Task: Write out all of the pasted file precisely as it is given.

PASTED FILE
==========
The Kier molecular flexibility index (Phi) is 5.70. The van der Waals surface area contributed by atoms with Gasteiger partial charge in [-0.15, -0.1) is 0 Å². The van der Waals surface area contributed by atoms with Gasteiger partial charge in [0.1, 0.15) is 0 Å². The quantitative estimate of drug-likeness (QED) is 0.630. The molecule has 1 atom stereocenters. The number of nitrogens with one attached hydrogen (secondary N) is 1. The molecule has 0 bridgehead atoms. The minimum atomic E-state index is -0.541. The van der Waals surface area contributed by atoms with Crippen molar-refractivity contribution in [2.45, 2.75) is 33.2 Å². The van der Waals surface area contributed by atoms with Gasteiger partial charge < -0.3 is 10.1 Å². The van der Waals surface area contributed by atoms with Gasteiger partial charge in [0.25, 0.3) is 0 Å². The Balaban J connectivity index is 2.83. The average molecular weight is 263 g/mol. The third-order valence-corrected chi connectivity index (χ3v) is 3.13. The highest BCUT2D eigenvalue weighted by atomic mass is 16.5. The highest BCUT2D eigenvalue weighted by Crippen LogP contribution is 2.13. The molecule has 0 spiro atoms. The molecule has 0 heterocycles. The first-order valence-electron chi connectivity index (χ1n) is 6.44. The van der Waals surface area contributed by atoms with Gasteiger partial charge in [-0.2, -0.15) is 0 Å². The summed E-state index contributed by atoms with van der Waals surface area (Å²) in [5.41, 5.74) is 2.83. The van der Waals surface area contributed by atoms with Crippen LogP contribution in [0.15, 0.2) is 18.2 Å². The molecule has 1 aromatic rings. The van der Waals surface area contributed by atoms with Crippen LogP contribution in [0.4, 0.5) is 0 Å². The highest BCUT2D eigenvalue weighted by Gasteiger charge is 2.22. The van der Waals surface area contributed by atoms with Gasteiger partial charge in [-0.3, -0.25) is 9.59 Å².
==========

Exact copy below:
The Kier molecular flexibility index (Phi) is 5.70. The van der Waals surface area contributed by atoms with Gasteiger partial charge in [-0.15, -0.1) is 0 Å². The van der Waals surface area contributed by atoms with Gasteiger partial charge in [0.1, 0.15) is 0 Å². The quantitative estimate of drug-likeness (QED) is 0.630. The molecule has 1 atom stereocenters. The number of nitrogens with one attached hydrogen (secondary N) is 1. The molecule has 0 bridgehead atoms. The minimum atomic E-state index is -0.541. The van der Waals surface area contributed by atoms with Crippen molar-refractivity contribution in [2.45, 2.75) is 33.2 Å². The van der Waals surface area contributed by atoms with Gasteiger partial charge < -0.3 is 10.1 Å². The van der Waals surface area contributed by atoms with Gasteiger partial charge in [0.25, 0.3) is 0 Å². The Balaban J connectivity index is 2.83. The average molecular weight is 263 g/mol. The third-order valence-corrected chi connectivity index (χ3v) is 3.13. The highest BCUT2D eigenvalue weighted by atomic mass is 16.5. The highest BCUT2D eigenvalue weighted by Crippen LogP contribution is 2.13. The molecule has 0 spiro atoms. The molecule has 0 heterocycles. The first-order valence-electron chi connectivity index (χ1n) is 6.44. The van der Waals surface area contributed by atoms with Gasteiger partial charge in [-0.2, -0.15) is 0 Å². The summed E-state index contributed by atoms with van der Waals surface area (Å²) in [5.41, 5.74) is 2.83. The van der Waals surface area contributed by atoms with Crippen LogP contribution in [0.15, 0.2) is 18.2 Å². The molecule has 1 aromatic rings. The van der Waals surface area contributed by atoms with Crippen LogP contribution in [0.4, 0.5) is 0 Å². The highest BCUT2D eigenvalue weighted by Gasteiger charge is 2.22. The van der Waals surface area contributed by atoms with Gasteiger partial charge in [-0.3, -0.25) is 9.59 Å².